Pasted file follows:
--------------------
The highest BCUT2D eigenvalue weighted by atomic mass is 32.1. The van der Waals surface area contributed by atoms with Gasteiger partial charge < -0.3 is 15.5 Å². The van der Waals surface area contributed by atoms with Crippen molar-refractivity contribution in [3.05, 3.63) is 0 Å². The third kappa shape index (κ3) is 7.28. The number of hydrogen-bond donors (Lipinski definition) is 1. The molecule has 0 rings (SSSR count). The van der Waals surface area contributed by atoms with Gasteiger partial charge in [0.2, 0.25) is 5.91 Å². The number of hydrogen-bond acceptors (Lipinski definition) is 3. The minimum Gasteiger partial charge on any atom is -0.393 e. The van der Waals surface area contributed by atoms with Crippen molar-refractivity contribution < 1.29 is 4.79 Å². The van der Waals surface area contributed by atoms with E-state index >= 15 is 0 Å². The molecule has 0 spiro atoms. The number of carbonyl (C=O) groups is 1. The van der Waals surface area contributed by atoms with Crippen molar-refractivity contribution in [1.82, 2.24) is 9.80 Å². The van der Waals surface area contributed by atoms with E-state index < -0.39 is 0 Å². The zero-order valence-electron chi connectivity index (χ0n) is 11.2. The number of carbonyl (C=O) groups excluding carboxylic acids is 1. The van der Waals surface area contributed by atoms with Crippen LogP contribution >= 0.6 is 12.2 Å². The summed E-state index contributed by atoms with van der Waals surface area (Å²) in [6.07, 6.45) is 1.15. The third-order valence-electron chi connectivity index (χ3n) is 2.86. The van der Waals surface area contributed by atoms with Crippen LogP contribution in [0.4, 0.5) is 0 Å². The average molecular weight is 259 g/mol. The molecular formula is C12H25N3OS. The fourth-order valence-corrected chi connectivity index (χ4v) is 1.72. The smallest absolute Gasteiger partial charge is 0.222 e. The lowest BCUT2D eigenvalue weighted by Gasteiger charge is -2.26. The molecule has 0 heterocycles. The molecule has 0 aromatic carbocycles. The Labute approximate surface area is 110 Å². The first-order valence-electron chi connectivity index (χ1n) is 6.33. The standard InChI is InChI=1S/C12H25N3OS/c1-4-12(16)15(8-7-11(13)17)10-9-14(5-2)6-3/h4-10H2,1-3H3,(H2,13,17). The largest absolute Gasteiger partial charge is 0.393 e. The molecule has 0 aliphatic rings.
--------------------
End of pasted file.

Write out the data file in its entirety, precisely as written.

The highest BCUT2D eigenvalue weighted by atomic mass is 32.1. The van der Waals surface area contributed by atoms with Gasteiger partial charge < -0.3 is 15.5 Å². The van der Waals surface area contributed by atoms with Crippen molar-refractivity contribution in [3.05, 3.63) is 0 Å². The third kappa shape index (κ3) is 7.28. The number of hydrogen-bond donors (Lipinski definition) is 1. The molecule has 0 rings (SSSR count). The van der Waals surface area contributed by atoms with Gasteiger partial charge in [0.2, 0.25) is 5.91 Å². The number of hydrogen-bond acceptors (Lipinski definition) is 3. The minimum Gasteiger partial charge on any atom is -0.393 e. The van der Waals surface area contributed by atoms with Crippen molar-refractivity contribution < 1.29 is 4.79 Å². The van der Waals surface area contributed by atoms with E-state index >= 15 is 0 Å². The molecule has 0 spiro atoms. The number of carbonyl (C=O) groups is 1. The van der Waals surface area contributed by atoms with Crippen molar-refractivity contribution in [1.82, 2.24) is 9.80 Å². The van der Waals surface area contributed by atoms with E-state index < -0.39 is 0 Å². The zero-order valence-electron chi connectivity index (χ0n) is 11.2. The number of carbonyl (C=O) groups excluding carboxylic acids is 1. The van der Waals surface area contributed by atoms with Crippen LogP contribution >= 0.6 is 12.2 Å². The summed E-state index contributed by atoms with van der Waals surface area (Å²) in [6.07, 6.45) is 1.15. The third-order valence-electron chi connectivity index (χ3n) is 2.86. The van der Waals surface area contributed by atoms with Crippen LogP contribution in [0.4, 0.5) is 0 Å². The average molecular weight is 259 g/mol. The molecular formula is C12H25N3OS. The fourth-order valence-corrected chi connectivity index (χ4v) is 1.72. The smallest absolute Gasteiger partial charge is 0.222 e. The lowest BCUT2D eigenvalue weighted by Gasteiger charge is -2.26. The molecule has 0 heterocycles. The molecule has 0 aromatic carbocycles. The Labute approximate surface area is 110 Å². The first-order valence-electron chi connectivity index (χ1n) is 6.33. The standard InChI is InChI=1S/C12H25N3OS/c1-4-12(16)15(8-7-11(13)17)10-9-14(5-2)6-3/h4-10H2,1-3H3,(H2,13,17). The largest absolute Gasteiger partial charge is 0.393 e. The molecule has 0 aliphatic rings.